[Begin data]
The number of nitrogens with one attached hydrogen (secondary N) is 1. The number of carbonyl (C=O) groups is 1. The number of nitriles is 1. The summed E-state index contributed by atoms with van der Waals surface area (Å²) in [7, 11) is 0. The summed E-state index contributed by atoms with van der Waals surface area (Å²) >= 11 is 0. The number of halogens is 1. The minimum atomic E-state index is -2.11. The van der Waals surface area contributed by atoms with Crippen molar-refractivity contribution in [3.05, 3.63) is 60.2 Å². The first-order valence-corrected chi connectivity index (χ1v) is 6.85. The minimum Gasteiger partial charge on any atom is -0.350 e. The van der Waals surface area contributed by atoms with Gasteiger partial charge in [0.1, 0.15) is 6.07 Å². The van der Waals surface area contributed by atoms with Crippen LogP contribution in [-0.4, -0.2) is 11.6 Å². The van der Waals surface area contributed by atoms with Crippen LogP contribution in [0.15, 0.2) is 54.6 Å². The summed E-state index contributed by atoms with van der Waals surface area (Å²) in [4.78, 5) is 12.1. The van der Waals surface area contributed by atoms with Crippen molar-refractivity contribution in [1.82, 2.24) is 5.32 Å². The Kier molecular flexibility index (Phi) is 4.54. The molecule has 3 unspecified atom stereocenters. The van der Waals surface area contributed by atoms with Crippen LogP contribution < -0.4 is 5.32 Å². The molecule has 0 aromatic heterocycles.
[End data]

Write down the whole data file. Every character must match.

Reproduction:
The number of nitrogens with one attached hydrogen (secondary N) is 1. The number of carbonyl (C=O) groups is 1. The number of nitriles is 1. The summed E-state index contributed by atoms with van der Waals surface area (Å²) in [7, 11) is 0. The summed E-state index contributed by atoms with van der Waals surface area (Å²) >= 11 is 0. The number of halogens is 1. The minimum atomic E-state index is -2.11. The van der Waals surface area contributed by atoms with Crippen molar-refractivity contribution in [3.05, 3.63) is 60.2 Å². The first-order valence-corrected chi connectivity index (χ1v) is 6.85. The minimum Gasteiger partial charge on any atom is -0.350 e. The van der Waals surface area contributed by atoms with Gasteiger partial charge in [0.1, 0.15) is 6.07 Å². The van der Waals surface area contributed by atoms with Crippen LogP contribution in [-0.4, -0.2) is 11.6 Å². The van der Waals surface area contributed by atoms with Crippen LogP contribution in [0.15, 0.2) is 54.6 Å². The summed E-state index contributed by atoms with van der Waals surface area (Å²) in [4.78, 5) is 12.1. The van der Waals surface area contributed by atoms with Crippen molar-refractivity contribution in [1.82, 2.24) is 5.32 Å². The Kier molecular flexibility index (Phi) is 4.54. The molecule has 3 unspecified atom stereocenters. The van der Waals surface area contributed by atoms with Crippen LogP contribution < -0.4 is 5.32 Å². The molecule has 0 aromatic heterocycles.